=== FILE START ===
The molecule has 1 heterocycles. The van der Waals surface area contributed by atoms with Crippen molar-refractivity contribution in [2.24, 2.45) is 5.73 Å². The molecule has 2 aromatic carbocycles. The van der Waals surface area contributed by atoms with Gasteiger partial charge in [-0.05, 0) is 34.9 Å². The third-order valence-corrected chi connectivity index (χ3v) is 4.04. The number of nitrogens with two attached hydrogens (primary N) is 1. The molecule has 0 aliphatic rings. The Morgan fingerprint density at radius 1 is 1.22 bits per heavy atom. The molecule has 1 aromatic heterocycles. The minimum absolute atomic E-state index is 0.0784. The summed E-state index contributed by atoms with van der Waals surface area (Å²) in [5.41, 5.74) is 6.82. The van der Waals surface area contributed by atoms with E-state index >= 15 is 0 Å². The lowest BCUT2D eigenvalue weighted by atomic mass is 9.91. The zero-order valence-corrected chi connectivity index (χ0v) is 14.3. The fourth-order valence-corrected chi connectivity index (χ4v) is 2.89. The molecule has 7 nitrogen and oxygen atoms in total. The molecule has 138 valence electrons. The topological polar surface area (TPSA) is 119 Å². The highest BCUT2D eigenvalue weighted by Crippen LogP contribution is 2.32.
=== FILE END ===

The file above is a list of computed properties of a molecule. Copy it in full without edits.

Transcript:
The molecule has 1 heterocycles. The van der Waals surface area contributed by atoms with Crippen molar-refractivity contribution in [2.24, 2.45) is 5.73 Å². The molecule has 2 aromatic carbocycles. The van der Waals surface area contributed by atoms with Gasteiger partial charge in [-0.05, 0) is 34.9 Å². The third-order valence-corrected chi connectivity index (χ3v) is 4.04. The number of nitrogens with two attached hydrogens (primary N) is 1. The molecule has 0 aliphatic rings. The Morgan fingerprint density at radius 1 is 1.22 bits per heavy atom. The molecule has 1 aromatic heterocycles. The minimum absolute atomic E-state index is 0.0784. The summed E-state index contributed by atoms with van der Waals surface area (Å²) in [5.41, 5.74) is 6.82. The van der Waals surface area contributed by atoms with E-state index >= 15 is 0 Å². The lowest BCUT2D eigenvalue weighted by atomic mass is 9.91. The zero-order valence-corrected chi connectivity index (χ0v) is 14.3. The fourth-order valence-corrected chi connectivity index (χ4v) is 2.89. The molecule has 7 nitrogen and oxygen atoms in total. The molecule has 138 valence electrons. The topological polar surface area (TPSA) is 119 Å². The highest BCUT2D eigenvalue weighted by Crippen LogP contribution is 2.32.